Multiphoton Imaging of Spatial Distribution, Coordination and Redox Environment of Uranium under Model Biogeochemical Conditions

25 September 2023, Version 1
This content is a preprint and has not undergone peer review at the time of posting.


Nuclear power is a sustainable zero-carbon energy source but requires generated radionuclide waste be remediated from contaminated lands. Legacy, mining and disposal activities all engender environmental contamination, particularly for uranium, which is the main component by mass being both radioactive and toxic. Microbial mediated redox transformations have been targeted as bioremediation techniques. Typically studied by bulk quantitative techniques or on fixed (dead) cells, an absence of techniques capable of quantitatively probing the distribution and environment of radionuclides in living cells has impeded repurposing such wastes. Here we demonstrate the use of two-photon luminescence microscopy utilizing the intrinsic optical properties of the uranyl cation (UVIO2 2+) to follow microbial processes at the sub-micron level in vivo. The fundamental multiphoton photophysical properties of key uranyl species have been determined, and two-photon imaging performed. The long-lived uranyl emission and inherent spatial control of two-photon excitation allows high-resolution, label free visualization of uranyl-containing biological material, while fluorescence lifetime mapping demonstrates the ability to visualize the microscopic redox conditions over the surface of uranyl-reducing bacterial cells.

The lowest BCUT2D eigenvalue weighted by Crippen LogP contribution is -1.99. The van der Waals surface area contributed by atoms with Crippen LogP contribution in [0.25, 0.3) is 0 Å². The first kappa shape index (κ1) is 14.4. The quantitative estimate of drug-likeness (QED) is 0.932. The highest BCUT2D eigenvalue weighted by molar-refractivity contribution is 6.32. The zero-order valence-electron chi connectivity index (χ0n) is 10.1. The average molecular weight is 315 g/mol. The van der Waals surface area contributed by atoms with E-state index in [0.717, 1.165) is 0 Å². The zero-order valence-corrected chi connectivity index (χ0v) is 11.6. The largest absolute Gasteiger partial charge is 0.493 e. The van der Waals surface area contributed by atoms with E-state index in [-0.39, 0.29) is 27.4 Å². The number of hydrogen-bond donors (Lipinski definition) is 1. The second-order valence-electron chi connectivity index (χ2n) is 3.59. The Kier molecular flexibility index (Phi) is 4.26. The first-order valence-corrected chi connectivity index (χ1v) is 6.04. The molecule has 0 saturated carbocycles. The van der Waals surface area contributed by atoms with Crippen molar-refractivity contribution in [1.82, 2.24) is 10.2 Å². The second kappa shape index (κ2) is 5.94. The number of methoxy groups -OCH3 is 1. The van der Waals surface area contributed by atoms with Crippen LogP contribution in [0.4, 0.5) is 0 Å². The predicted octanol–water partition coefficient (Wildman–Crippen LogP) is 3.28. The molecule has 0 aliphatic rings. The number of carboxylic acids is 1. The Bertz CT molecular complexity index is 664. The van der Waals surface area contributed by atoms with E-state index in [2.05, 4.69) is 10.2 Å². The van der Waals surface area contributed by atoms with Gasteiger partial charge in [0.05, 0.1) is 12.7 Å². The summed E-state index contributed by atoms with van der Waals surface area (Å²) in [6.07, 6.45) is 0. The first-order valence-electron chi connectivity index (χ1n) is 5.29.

Supplementary materials

Supplementary Information
All processed spectra and experimental details


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